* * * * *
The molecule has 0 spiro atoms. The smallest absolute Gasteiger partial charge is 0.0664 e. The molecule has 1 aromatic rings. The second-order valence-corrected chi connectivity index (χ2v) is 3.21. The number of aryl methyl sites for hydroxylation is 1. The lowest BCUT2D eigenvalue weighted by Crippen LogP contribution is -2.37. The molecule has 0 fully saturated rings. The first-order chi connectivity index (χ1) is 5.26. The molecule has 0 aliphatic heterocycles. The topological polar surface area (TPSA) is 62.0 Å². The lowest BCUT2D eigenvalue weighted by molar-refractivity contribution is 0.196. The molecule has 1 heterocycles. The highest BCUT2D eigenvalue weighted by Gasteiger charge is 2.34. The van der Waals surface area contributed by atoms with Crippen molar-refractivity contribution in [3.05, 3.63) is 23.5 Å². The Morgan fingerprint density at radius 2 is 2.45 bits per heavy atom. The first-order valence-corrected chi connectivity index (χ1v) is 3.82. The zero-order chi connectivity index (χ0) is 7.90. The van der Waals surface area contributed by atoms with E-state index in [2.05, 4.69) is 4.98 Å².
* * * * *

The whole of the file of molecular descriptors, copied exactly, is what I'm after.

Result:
The molecule has 0 spiro atoms. The smallest absolute Gasteiger partial charge is 0.0664 e. The molecule has 1 aromatic rings. The second-order valence-corrected chi connectivity index (χ2v) is 3.21. The number of aryl methyl sites for hydroxylation is 1. The lowest BCUT2D eigenvalue weighted by Crippen LogP contribution is -2.37. The molecule has 0 fully saturated rings. The first-order chi connectivity index (χ1) is 5.26. The molecule has 0 aliphatic heterocycles. The topological polar surface area (TPSA) is 62.0 Å². The lowest BCUT2D eigenvalue weighted by molar-refractivity contribution is 0.196. The molecule has 1 heterocycles. The highest BCUT2D eigenvalue weighted by Gasteiger charge is 2.34. The van der Waals surface area contributed by atoms with Crippen molar-refractivity contribution in [3.05, 3.63) is 23.5 Å². The Morgan fingerprint density at radius 2 is 2.45 bits per heavy atom. The first-order valence-corrected chi connectivity index (χ1v) is 3.82. The zero-order chi connectivity index (χ0) is 7.90. The van der Waals surface area contributed by atoms with E-state index in [2.05, 4.69) is 4.98 Å².